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Transfers small, debt relief big: the Marshall Plan and postwar Germany

Ritschl, Albrecht (2012) Transfers small, debt relief big: the Marshall Plan and postwar Germany. In: Penn Social Science and Policy Forum, co-sponsored by Penn Economic History Forum, 2012-11-02, PA, United States.

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The Marshall Plan, of mythic stature in common discourse, means many things to many people. It is invoked whenever a large international assistance program is called for, most recently in the context of Southern Europe. But the historical Marshall Plan was actually rather small, as the detractors of a Marshall Plan for Southern Europe have been quick to point out. This paper revives the argument that assistance to Europe under the Marshall Plan was only its outer shell. Its core was a much wider political agenda. Informed by US policy failures in Europe after World War I, it aimed to reconstitute Germany as an export-led economy driving European reconstruction, and to shelter Germany from inherited debts and reparation demands to the largest extent possible. As an assistance program the Marshall Plan was small. As a debt relief program, it was big.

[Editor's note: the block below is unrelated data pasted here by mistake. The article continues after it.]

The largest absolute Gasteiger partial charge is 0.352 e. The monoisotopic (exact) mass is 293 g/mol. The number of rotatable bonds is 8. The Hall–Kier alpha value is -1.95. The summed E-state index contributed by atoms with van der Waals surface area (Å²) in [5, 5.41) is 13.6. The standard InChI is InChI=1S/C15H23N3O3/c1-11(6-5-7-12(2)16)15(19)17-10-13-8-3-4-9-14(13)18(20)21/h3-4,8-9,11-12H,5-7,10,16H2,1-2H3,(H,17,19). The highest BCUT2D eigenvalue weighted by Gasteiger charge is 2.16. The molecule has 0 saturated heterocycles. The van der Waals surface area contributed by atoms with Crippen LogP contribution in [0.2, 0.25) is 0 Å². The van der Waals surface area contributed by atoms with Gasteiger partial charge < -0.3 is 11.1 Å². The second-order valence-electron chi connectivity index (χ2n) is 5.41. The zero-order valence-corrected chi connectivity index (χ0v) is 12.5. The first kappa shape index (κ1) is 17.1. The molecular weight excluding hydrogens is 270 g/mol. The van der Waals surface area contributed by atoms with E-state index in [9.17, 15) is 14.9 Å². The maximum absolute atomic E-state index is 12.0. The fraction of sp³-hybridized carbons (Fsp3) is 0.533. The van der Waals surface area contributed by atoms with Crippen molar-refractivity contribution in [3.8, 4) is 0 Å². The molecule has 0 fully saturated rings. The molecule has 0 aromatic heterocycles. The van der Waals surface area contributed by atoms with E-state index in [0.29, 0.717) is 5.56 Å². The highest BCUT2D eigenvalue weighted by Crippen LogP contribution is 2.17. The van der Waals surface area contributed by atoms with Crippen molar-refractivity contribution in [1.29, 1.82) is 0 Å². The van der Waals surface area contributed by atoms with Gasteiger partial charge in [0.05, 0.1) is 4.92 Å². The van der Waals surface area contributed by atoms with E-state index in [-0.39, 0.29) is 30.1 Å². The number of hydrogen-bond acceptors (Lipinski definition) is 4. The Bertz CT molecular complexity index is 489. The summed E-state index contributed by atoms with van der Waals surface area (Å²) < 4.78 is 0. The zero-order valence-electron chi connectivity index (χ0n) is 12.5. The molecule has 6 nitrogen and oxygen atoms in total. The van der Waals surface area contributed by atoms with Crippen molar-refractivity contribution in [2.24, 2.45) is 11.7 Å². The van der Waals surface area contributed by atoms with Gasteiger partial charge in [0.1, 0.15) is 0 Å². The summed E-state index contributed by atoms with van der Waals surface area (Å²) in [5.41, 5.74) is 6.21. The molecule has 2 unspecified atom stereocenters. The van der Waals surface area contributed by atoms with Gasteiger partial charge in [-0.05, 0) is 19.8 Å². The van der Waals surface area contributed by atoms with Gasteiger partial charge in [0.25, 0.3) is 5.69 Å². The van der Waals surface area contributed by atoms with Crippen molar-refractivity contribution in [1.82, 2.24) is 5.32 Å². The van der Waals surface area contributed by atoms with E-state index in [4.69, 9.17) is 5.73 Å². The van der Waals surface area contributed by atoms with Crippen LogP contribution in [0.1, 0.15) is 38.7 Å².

Item Type: Conference or Workshop Item (Other)
Official URL:
Additional Information: © 2012 The Trustees of the University of Pennsylvania
Divisions: Economic History
Centre for Economic Performance
Subjects: D History General and Old World > D History (General) > D839 Post-war History, 1945 on
D History General and Old World > DD Germany
H Social Sciences > HC Economic History and Conditions
Date Deposited: 12 Nov 2014 15:22
Last Modified: 01 Nov 2021 00:10

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